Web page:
I am a PhD candidate here at OSU in Corvallis, OR working under the guidance of Todd Palmer. I began graduate school in January of 2014 and have since been a full time student collaborating on research with Idaho National Laboratory (INL). I interned at INL in the summer of 2015 and 2016. There I worked with the Rattlesnake/MAMMOTH Reactor Physics and Analysis group, specifically under the guidance of Javier Ortensi. I defended my Masters of Science degree in October of 2015 in nuclear reactor analysis and published my thesis (see publications below) shortly thereafter.
Since then, I have been pursuing my Doctoral degree in a priori parametric model reduction. High fidelity (i.e. aiming for high accuracy) simulations in nuclear reactor physics inherently lie in high-parameter spaces and commonly suffer from what is known as the “curse of dimensionality”. In spite of the many advances in mathematics and computer science, many of these problems are even too costly for the largest supercomputers at our national labs.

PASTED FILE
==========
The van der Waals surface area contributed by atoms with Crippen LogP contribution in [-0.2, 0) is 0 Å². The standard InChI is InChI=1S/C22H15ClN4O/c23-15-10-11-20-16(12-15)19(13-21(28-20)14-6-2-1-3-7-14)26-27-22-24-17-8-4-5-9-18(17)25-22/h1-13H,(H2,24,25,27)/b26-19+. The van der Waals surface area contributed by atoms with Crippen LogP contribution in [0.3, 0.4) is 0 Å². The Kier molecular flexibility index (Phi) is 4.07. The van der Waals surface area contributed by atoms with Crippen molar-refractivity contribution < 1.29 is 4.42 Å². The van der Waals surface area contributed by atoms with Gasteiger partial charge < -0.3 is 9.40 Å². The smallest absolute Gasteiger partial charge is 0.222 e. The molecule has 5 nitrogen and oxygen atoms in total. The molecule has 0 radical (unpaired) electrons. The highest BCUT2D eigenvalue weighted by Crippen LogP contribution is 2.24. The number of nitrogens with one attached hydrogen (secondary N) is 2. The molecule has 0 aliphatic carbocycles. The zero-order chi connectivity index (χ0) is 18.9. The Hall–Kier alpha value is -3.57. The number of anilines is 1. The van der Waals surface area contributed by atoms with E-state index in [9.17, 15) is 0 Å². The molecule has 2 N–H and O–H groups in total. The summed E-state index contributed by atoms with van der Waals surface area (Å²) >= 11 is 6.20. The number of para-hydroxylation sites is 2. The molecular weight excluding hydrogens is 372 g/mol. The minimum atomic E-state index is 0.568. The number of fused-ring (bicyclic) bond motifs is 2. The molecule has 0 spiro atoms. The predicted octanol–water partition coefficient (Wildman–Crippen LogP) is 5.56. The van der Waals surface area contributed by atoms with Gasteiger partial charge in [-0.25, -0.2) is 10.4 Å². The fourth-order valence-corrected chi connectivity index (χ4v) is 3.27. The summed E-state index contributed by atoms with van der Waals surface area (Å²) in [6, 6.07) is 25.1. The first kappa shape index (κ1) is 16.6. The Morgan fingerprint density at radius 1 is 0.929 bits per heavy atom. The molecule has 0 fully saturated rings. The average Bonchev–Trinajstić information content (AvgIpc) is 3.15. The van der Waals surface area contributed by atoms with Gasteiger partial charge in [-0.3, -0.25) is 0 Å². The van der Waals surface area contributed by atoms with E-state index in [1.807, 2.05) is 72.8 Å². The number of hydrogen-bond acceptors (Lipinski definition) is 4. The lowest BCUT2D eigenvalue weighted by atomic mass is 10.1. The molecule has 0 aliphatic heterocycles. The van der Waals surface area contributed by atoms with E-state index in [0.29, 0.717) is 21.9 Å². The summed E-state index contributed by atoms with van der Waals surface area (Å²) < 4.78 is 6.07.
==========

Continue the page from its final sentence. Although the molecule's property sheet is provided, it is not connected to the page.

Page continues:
Due to the combination of high parametric space and increasing need for high-fidelity calculations, there has been a developing interest in applications of contemporary reduced order modeling methods. Unfortunately, as one can imagine, obtaining high quality experimental or simulation data for a nuclear reactor can be difficult and costly; thus making the use of more developed data-driven methods (such as proper orthogonal decomposition or active subspaces) infeasible.
Rather, my work focuses on adapting what is known as the proper generalized decomposition for transient neutron diffusion. Rather than get into the details here, you can find a short, three page abstract of this work here. If you are interested in my work or just have general questions about nuclear related things, please contact me!
You can reach me via email at email@example.com